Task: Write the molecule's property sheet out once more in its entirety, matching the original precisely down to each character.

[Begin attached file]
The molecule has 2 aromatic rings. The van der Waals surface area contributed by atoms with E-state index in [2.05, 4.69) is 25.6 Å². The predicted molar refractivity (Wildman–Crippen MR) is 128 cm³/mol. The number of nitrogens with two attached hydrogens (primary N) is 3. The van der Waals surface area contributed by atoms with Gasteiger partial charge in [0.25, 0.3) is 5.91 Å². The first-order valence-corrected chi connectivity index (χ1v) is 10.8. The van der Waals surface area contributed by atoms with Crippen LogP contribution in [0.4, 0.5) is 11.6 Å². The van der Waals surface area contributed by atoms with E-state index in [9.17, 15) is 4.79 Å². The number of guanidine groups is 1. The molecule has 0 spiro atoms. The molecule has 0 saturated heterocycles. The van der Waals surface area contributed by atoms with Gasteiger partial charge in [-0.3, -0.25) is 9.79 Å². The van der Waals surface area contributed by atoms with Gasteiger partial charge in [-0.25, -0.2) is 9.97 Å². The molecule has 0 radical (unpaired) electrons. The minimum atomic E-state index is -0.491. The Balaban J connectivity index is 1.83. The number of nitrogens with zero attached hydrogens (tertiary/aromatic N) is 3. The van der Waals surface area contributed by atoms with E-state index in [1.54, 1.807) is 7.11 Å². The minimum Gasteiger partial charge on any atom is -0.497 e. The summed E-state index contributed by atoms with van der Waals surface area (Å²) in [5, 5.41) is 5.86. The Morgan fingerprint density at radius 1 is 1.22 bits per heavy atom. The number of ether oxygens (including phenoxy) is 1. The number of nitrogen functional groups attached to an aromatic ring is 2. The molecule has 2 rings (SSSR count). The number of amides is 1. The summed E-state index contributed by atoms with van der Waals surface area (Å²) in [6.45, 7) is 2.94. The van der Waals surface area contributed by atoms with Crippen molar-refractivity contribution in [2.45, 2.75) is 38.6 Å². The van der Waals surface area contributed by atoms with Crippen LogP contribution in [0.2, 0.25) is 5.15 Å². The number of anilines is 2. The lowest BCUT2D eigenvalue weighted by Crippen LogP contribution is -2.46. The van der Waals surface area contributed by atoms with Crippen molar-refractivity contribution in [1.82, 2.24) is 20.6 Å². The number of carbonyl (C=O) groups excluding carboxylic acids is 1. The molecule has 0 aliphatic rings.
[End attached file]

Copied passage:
The molecule has 2 aromatic rings. The van der Waals surface area contributed by atoms with E-state index in [2.05, 4.69) is 25.6 Å². The predicted molar refractivity (Wildman–Crippen MR) is 128 cm³/mol. The number of nitrogens with two attached hydrogens (primary N) is 3. The van der Waals surface area contributed by atoms with Gasteiger partial charge in [0.25, 0.3) is 5.91 Å². The first-order valence-corrected chi connectivity index (χ1v) is 10.8. The van der Waals surface area contributed by atoms with Crippen LogP contribution in [0.4, 0.5) is 11.6 Å². The van der Waals surface area contributed by atoms with E-state index in [9.17, 15) is 4.79 Å². The number of guanidine groups is 1. The molecule has 0 spiro atoms. The molecule has 0 saturated heterocycles. The van der Waals surface area contributed by atoms with Gasteiger partial charge in [-0.3, -0.25) is 9.79 Å². The van der Waals surface area contributed by atoms with Gasteiger partial charge in [-0.25, -0.2) is 9.97 Å². The molecule has 0 radical (unpaired) electrons. The minimum atomic E-state index is -0.491. The Balaban J connectivity index is 1.83. The number of nitrogens with zero attached hydrogens (tertiary/aromatic N) is 3. The van der Waals surface area contributed by atoms with E-state index in [1.54, 1.807) is 7.11 Å². The minimum Gasteiger partial charge on any atom is -0.497 e. The summed E-state index contributed by atoms with van der Waals surface area (Å²) in [5, 5.41) is 5.86. The Morgan fingerprint density at radius 1 is 1.22 bits per heavy atom. The number of ether oxygens (including phenoxy) is 1. The number of nitrogen functional groups attached to an aromatic ring is 2. The molecule has 2 rings (SSSR count). The number of amides is 1. The summed E-state index contributed by atoms with van der Waals surface area (Å²) in [6.45, 7) is 2.94. The van der Waals surface area contributed by atoms with Crippen molar-refractivity contribution in [2.45, 2.75) is 38.6 Å². The van der Waals surface area contributed by atoms with Crippen LogP contribution in [0.2, 0.25) is 5.15 Å². The number of anilines is 2. The lowest BCUT2D eigenvalue weighted by Crippen LogP contribution is -2.46. The van der Waals surface area contributed by atoms with Crippen molar-refractivity contribution in [1.82, 2.24) is 20.6 Å². The number of carbonyl (C=O) groups excluding carboxylic acids is 1. The molecule has 0 aliphatic rings.